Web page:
Long-term care and short-term care insurance. What are the similarities and differences?
Both long-term care (LTC) and short-term care (STC) insurance provide coverage when you need care from an accident, illness, or disability.
What are the Benefit Triggers? How Do You Qualify for Benefits?
Both LTC and STC require you to have either a physical impairment where you need help with 2 out of the 6 Activities of Daily Living (ADL -transferring, toileting, bathing, dressing, eating, and continence) OR a cognitive impairment such as Alzheimer’s.
Expected Need of Care
An LTC policy requires your expected need of care to last at least 90 days, while a short-term care policy does not have an expected need of care requirement.
Substantial assistance refers to a person needing hands-on or standby assistance. Hands-on assistance is when you need physical assistance without which you would NOT be able to perform the ADL. Standby assistance means another person needs to be present and within arm’s reach of you to provide physical intervention to prevent an injury while you’re performing an ADL. Most LTC policies state you only need to have hands-on OR standby assistance, not both. Most STC policies don’t give you the option of standby assistance, but require hands-on assistance, which is more restrictive.
No surprise here – LTC policies are designed to last longer than STC policies. LTC policy benefit periods can be as little as 2 years or can last up to your whole lifetime, whereas STC policies are typically limited to 1 year of facility care and 1 year of home care. However, there what’s called restoration of benefits which means if you are on claim, then heal up and don’t need benefits for at least 180 days, your benefits will restore to their original amounts making them available in the future for a different period of care.
With an LTC policy, benefit amounts of $1,500-$15,000 per month are available. With a STC policy, benefit amounts for facility care are available from $10/day-$300/day and for home care are $150/week to $1,200/week.
How are Benefits Paid?
Most LTC policies use a reimbursement method when paying benefits, although there are a few that do offer cash. STC policies pay benefits in cash, so you don’t have to submit receipts and get reimbursed.
Elimination Period/Waiting Period
An Elimination Period (EP) or waiting period is the amount of time you must wait to receive benefits once you are benefit eligible and receiving care. LTC policies have waiting periods from 0-365 days. Some policies allow you to customize your EP, while others are set in stone. STC policies have customizable waiting periods of 0, 20 or 100 days.
LTC policies are stricter in underwriting compared to STC policies. LTC policies will require an application, phone interview, prescription drug check and depending on what type of policy you’re applying with, a medical exam and medical records will be necessary. STC policies require an application, prescription drug check, but a medical exam and records are NOT needed. LTC policies will take longer to get issued, sometimes months, due to the extra underwriting required. Most STC policies get issued in less than a couple of weeks.
LTC policies typically have additional benefits that STC policies don’t. For example, services like care coordination, home modifications, international benefits, return of premium, respite care, caregiver training, and joint policies with a spouse to share benefits. Some STC policies do have bed reservation, like LTC policies.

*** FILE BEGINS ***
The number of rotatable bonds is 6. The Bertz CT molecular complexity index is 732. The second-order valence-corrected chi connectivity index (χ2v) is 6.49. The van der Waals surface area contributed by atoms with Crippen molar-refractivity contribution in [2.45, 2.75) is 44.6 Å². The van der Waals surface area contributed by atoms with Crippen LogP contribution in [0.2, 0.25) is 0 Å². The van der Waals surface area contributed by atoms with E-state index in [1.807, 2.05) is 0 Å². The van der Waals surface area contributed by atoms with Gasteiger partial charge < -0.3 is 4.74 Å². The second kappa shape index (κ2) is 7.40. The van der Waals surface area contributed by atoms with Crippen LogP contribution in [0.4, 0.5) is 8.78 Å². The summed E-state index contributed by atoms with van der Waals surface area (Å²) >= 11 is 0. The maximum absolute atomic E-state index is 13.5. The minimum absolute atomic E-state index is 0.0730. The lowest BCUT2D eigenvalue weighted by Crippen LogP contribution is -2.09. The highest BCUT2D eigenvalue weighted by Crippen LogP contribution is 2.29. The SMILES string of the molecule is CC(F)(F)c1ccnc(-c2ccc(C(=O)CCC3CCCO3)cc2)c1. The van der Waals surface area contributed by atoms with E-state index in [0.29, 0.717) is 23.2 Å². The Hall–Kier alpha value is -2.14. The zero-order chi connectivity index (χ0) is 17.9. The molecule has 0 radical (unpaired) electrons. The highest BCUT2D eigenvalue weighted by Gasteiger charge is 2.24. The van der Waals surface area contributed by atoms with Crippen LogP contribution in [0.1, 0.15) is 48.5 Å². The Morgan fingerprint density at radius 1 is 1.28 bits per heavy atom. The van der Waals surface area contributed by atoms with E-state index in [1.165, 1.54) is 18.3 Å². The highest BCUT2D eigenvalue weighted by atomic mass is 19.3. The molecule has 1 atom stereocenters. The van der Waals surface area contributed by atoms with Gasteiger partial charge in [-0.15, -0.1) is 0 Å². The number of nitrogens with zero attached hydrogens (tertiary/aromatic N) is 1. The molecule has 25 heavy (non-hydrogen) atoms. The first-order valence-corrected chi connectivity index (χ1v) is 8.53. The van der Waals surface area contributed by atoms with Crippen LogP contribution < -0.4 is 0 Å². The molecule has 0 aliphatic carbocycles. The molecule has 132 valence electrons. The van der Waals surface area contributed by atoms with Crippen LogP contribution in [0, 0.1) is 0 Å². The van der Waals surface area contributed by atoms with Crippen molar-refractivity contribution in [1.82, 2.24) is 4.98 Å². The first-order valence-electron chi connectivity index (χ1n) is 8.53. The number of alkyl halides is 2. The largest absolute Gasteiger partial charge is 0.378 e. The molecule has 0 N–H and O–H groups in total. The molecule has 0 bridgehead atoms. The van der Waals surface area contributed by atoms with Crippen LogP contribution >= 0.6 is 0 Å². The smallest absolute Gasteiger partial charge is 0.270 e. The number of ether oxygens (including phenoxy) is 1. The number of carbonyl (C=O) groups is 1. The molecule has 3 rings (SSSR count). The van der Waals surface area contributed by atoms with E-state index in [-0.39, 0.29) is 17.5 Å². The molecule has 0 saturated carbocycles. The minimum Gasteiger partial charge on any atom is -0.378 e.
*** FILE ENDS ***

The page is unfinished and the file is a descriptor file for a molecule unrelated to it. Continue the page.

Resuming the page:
Costs of care continue to rise and most likely when you buy your policy you won’t use it for years. To combat the rising care costs, LTC policies offer inflation protection from 1-5%. The most common is 3% compound which means each year, your monthly benefit and total bucket of money will grow by 3% compound. STC policies do not offer inflation protection, so many people choose a higher daily or weekly benefit at time of purchase to keep up with rising care costs.
Waiver of Premium
Do you have to pay premiums when on claim? Most LTC policies have a waiver of premium, but STC policies will require you to continue making premium payments when on claim.
How much do they cost? It depends on many factors, but in general a LTC policy will be more expensive than a STC policy. Since LTC policies will last longer and typically have inflation protection, they’re going to be pricier.
Let’s look at an example. Mary is 60 years old, married, and has some health complications (class 1).
If she applies for traditional LTC insurance with a monthly benefit of $5,000 for 3 years, 3% compound inflation protection, and 90-day elimination period, her monthly premiums would be $498.22. In 25 years, her monthly benefit will grow to $10,167. If she applies for STC insurance with a facility daily benefit of $300/day for 1 year and home care benefit of $1,200/week for 1 year, 0 day waiting period, her monthly premium would be $122.64. Since there is no inflation protection option with STC insurance, we maxed out her daily and weekly benefit to keep up with the rising costs of care. As you can see, the STC insurance is less expensive, but it’s for a shorter period and benefits don’t grow over time.
Who should consider LTC and STC insurance? If you’re healthy enough to qualify for a LTC policy and you can afford the premiums, get it! You’ll have more robust coverage and there typically are additional benefits that you won’t get with a STC policy. If you’re not healthy enough to qualify for or you don’t have the funds to pay for even a modest LTC policy, look into a STC policy. Some coverage is better than no coverage!
The Bottom Line
LTC and STC insurance policies provide valuable benefits and have similarities and differences. To see which one is the right fit for you, work with an independent LTC Insurance Specialist like Kelly who has different options available and is well versed in all of them.